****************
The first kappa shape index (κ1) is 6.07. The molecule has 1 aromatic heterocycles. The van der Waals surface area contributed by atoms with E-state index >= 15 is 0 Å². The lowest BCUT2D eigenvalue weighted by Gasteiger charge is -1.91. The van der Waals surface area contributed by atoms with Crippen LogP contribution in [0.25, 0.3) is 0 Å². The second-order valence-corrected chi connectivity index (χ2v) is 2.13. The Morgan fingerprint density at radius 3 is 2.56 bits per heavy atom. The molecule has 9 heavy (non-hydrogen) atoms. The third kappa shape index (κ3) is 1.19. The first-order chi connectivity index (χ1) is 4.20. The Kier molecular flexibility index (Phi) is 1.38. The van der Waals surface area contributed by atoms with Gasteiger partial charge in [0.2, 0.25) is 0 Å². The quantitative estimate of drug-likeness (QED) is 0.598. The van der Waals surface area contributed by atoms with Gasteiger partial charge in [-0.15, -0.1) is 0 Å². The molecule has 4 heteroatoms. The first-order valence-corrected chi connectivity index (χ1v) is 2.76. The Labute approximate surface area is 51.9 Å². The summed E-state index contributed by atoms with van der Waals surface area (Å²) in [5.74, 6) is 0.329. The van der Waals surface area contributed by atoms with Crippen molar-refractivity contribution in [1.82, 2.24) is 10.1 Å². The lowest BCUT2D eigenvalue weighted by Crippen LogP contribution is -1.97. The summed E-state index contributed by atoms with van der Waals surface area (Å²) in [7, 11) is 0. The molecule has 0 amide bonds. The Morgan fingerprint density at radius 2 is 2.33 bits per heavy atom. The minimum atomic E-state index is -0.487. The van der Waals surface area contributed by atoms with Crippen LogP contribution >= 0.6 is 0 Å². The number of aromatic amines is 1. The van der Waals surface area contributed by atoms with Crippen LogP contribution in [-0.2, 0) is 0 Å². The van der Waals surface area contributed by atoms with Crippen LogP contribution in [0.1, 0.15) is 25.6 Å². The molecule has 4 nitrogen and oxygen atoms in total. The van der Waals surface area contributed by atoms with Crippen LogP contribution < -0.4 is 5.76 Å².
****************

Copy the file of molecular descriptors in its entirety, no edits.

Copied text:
The first kappa shape index (κ1) is 6.07. The molecule has 1 aromatic heterocycles. The van der Waals surface area contributed by atoms with E-state index >= 15 is 0 Å². The lowest BCUT2D eigenvalue weighted by Gasteiger charge is -1.91. The van der Waals surface area contributed by atoms with Crippen LogP contribution in [0.25, 0.3) is 0 Å². The second-order valence-corrected chi connectivity index (χ2v) is 2.13. The Morgan fingerprint density at radius 3 is 2.56 bits per heavy atom. The molecule has 9 heavy (non-hydrogen) atoms. The third kappa shape index (κ3) is 1.19. The first-order chi connectivity index (χ1) is 4.20. The Kier molecular flexibility index (Phi) is 1.38. The van der Waals surface area contributed by atoms with Gasteiger partial charge in [0.2, 0.25) is 0 Å². The quantitative estimate of drug-likeness (QED) is 0.598. The van der Waals surface area contributed by atoms with Gasteiger partial charge in [-0.15, -0.1) is 0 Å². The molecule has 4 heteroatoms. The first-order valence-corrected chi connectivity index (χ1v) is 2.76. The Labute approximate surface area is 51.9 Å². The summed E-state index contributed by atoms with van der Waals surface area (Å²) in [5.74, 6) is 0.329. The van der Waals surface area contributed by atoms with Crippen molar-refractivity contribution in [1.82, 2.24) is 10.1 Å². The lowest BCUT2D eigenvalue weighted by Crippen LogP contribution is -1.97. The summed E-state index contributed by atoms with van der Waals surface area (Å²) in [7, 11) is 0. The molecule has 0 amide bonds. The Morgan fingerprint density at radius 2 is 2.33 bits per heavy atom. The minimum atomic E-state index is -0.487. The van der Waals surface area contributed by atoms with Crippen LogP contribution >= 0.6 is 0 Å². The number of aromatic amines is 1. The van der Waals surface area contributed by atoms with Crippen LogP contribution in [-0.2, 0) is 0 Å². The van der Waals surface area contributed by atoms with Crippen LogP contribution in [0.1, 0.15) is 25.6 Å². The molecule has 4 nitrogen and oxygen atoms in total. The van der Waals surface area contributed by atoms with Crippen LogP contribution < -0.4 is 5.76 Å².